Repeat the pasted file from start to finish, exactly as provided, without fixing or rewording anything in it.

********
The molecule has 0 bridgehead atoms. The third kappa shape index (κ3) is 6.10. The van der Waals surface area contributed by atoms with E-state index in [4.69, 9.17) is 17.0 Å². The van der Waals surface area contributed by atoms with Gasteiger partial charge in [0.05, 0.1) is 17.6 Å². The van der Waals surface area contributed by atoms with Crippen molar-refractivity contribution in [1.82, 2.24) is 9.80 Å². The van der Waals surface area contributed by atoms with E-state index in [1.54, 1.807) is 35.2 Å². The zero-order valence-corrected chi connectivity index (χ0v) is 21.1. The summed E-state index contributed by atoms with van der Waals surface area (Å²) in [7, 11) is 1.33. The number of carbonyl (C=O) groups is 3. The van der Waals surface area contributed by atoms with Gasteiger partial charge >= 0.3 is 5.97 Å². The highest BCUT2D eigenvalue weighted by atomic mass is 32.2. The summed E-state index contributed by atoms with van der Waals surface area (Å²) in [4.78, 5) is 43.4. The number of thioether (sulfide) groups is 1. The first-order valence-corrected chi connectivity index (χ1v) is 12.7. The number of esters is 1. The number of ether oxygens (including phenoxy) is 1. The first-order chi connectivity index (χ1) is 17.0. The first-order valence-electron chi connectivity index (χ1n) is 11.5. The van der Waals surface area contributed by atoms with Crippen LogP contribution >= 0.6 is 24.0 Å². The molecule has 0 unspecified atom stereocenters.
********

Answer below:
The molecule has 0 bridgehead atoms. The third kappa shape index (κ3) is 6.10. The van der Waals surface area contributed by atoms with E-state index in [4.69, 9.17) is 17.0 Å². The van der Waals surface area contributed by atoms with Gasteiger partial charge in [0.05, 0.1) is 17.6 Å². The van der Waals surface area contributed by atoms with Crippen molar-refractivity contribution in [1.82, 2.24) is 9.80 Å². The van der Waals surface area contributed by atoms with E-state index in [1.54, 1.807) is 35.2 Å². The zero-order valence-corrected chi connectivity index (χ0v) is 21.1. The summed E-state index contributed by atoms with van der Waals surface area (Å²) in [7, 11) is 1.33. The number of carbonyl (C=O) groups is 3. The van der Waals surface area contributed by atoms with Gasteiger partial charge >= 0.3 is 5.97 Å². The highest BCUT2D eigenvalue weighted by atomic mass is 32.2. The summed E-state index contributed by atoms with van der Waals surface area (Å²) in [4.78, 5) is 43.4. The number of thioether (sulfide) groups is 1. The first-order valence-corrected chi connectivity index (χ1v) is 12.7. The number of esters is 1. The number of ether oxygens (including phenoxy) is 1. The first-order chi connectivity index (χ1) is 17.0. The first-order valence-electron chi connectivity index (χ1n) is 11.5. The van der Waals surface area contributed by atoms with Crippen LogP contribution >= 0.6 is 24.0 Å². The molecule has 0 unspecified atom stereocenters.